"It seems like there's a little uptick," Lansing Mayor Virg Bernero told News 10.
An uptick in crime, he says, punctuated by some high-profile incidents. But the mayor says the rise in crime is not unique to the city.
"This is true everywhere. There's no absolute safety," Bernero said. "So we have to create security and safety. The best way to do that is to be involved in your neighborhood."
We spoke with the mayor as he traveled between neighborhood events for National Night Out, including a stop in a neighborhood that awoke to news that a woman was found dead in nearby Hunter Park.
"It's sobering," neighborhood watch Co-coordinator Corie Jason said. "But on the other side of that, we're able to say, 'We don't want this here, this is happening, let's do something about it.' "
Jason says doing something about it comes easier because of social events like Night Out.
"It's important that we know each other and that we're connected," she said.
When neighbors can talk about their families and day to day life, Jason says, it's easier to talk about less pleasant subjects like combating prostitution. And of course, neighbors who know each other look out for each other.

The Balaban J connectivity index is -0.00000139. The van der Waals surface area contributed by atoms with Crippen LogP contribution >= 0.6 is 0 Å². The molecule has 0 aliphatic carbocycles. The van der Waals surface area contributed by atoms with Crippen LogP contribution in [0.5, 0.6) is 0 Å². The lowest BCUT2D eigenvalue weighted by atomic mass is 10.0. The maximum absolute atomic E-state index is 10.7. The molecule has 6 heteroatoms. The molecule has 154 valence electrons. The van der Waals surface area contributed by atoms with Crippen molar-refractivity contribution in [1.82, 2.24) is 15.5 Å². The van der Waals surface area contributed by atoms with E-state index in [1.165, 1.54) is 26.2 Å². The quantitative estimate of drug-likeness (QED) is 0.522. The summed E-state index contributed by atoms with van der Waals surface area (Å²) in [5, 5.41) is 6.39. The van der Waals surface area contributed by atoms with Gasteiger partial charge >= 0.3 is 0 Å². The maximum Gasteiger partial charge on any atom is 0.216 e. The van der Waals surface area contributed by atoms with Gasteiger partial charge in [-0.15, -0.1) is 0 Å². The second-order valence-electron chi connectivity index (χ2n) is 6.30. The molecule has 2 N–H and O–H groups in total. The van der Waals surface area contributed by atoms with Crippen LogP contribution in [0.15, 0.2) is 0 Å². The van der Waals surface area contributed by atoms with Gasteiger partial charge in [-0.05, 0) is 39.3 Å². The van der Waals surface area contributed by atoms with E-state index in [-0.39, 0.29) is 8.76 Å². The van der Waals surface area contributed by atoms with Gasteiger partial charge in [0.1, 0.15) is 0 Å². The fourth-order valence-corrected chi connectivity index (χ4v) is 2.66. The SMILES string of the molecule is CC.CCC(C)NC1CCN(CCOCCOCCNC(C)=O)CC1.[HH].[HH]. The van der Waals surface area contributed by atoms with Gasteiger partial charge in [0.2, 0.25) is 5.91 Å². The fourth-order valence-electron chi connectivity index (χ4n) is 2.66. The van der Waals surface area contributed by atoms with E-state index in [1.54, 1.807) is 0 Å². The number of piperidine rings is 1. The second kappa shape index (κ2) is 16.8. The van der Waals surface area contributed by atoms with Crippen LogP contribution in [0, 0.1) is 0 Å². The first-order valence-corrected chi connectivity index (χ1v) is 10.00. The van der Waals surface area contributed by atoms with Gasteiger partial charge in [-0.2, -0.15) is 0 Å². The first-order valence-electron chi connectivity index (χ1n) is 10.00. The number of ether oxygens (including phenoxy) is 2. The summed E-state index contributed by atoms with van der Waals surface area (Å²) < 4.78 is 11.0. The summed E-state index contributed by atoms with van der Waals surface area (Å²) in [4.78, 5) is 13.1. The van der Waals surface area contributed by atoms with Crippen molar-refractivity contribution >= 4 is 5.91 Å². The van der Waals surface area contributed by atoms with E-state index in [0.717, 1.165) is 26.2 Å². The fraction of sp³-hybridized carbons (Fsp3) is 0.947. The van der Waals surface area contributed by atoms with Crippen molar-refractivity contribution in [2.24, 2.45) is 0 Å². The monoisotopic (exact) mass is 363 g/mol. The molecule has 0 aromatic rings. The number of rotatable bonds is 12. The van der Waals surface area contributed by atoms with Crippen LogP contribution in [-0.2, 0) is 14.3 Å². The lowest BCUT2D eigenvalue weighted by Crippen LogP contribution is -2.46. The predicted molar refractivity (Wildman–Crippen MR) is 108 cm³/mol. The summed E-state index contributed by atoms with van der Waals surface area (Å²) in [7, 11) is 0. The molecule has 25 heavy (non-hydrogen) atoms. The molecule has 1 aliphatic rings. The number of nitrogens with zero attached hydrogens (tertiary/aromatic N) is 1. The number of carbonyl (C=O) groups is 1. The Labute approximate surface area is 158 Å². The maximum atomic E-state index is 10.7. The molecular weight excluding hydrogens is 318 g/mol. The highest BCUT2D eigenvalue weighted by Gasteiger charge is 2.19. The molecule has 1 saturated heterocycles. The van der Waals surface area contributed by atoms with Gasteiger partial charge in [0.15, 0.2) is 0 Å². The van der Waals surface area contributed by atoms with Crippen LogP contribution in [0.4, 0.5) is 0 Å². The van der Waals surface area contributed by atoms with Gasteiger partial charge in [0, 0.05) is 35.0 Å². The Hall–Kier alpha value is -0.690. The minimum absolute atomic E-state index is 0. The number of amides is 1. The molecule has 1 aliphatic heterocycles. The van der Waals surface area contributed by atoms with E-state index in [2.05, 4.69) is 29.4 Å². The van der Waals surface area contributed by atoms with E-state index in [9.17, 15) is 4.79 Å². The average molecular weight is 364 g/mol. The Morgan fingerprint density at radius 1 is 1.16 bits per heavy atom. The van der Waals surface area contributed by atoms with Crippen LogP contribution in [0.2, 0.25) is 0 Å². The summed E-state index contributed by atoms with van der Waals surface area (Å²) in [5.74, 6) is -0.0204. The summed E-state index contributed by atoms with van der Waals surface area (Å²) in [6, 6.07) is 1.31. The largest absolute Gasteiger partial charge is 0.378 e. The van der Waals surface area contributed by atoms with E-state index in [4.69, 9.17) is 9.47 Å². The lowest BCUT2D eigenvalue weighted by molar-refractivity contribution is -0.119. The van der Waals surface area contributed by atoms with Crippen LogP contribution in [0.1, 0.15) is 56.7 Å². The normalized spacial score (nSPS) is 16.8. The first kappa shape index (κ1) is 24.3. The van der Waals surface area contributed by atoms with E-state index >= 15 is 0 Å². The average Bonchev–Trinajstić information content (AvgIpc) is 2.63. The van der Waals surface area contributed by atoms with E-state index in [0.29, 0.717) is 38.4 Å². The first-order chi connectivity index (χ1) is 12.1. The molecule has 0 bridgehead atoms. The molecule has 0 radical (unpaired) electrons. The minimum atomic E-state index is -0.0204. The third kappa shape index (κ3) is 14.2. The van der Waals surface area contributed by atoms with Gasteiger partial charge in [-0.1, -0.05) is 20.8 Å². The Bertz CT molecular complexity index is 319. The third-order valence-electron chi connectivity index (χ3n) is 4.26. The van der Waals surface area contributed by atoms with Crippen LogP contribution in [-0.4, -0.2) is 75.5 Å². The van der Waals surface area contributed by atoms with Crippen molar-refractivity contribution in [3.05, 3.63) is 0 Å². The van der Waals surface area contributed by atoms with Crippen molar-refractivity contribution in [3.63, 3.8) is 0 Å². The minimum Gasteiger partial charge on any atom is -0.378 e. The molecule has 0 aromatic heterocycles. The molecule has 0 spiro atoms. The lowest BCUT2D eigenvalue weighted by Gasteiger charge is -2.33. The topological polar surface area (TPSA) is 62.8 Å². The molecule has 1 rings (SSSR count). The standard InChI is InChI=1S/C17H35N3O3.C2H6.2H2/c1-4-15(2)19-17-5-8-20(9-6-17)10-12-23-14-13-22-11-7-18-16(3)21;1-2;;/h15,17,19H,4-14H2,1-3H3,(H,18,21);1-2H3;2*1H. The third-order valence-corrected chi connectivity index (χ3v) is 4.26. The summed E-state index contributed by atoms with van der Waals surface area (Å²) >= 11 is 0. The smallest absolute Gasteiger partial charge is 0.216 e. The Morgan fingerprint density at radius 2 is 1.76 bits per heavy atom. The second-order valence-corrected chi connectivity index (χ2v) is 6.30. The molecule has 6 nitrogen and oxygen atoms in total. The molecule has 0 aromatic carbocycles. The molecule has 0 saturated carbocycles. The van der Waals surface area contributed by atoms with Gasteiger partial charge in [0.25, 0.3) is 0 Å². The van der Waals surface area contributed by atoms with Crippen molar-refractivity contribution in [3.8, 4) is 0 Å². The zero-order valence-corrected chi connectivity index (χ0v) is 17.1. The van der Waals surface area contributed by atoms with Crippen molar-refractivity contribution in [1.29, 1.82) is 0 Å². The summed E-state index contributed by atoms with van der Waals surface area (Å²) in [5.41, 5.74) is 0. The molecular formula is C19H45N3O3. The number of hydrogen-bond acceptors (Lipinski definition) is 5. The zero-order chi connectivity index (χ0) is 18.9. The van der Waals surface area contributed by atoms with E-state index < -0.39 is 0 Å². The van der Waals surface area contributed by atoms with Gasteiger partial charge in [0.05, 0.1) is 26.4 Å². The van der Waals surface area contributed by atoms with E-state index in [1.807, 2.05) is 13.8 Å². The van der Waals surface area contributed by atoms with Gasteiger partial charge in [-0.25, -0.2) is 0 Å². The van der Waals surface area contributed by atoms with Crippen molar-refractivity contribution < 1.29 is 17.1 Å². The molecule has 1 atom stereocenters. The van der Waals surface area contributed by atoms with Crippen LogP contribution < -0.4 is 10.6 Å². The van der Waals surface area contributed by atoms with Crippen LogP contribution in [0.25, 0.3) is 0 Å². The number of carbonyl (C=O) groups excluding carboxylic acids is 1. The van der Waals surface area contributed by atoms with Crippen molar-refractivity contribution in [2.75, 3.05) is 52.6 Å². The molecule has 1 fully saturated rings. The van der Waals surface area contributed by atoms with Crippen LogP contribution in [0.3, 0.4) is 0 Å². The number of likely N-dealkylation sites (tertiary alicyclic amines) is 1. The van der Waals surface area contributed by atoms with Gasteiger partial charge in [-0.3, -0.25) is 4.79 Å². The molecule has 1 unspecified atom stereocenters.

The goal is the same in the city's Colonial Village neighborhood.
"People are just more of aware of whose in the neighborhood and what's going on in the neighborhood," said Anita Beavers, president of the neighborhood association.
Leaders like Beavers and Jason say they're saddened by the death of fellow community activist Ruth Hallman. But they say it won't deter them.
"In the really tough times you wonder, do I want to be really outspoken?" Jason said.
"But then you say this is my neighborhood, these are my children, tehse are my friends and I want this to be the best place I can be."
That's the attitude the mayor hopes will lead to neighborhoods that are stronger -- and safer.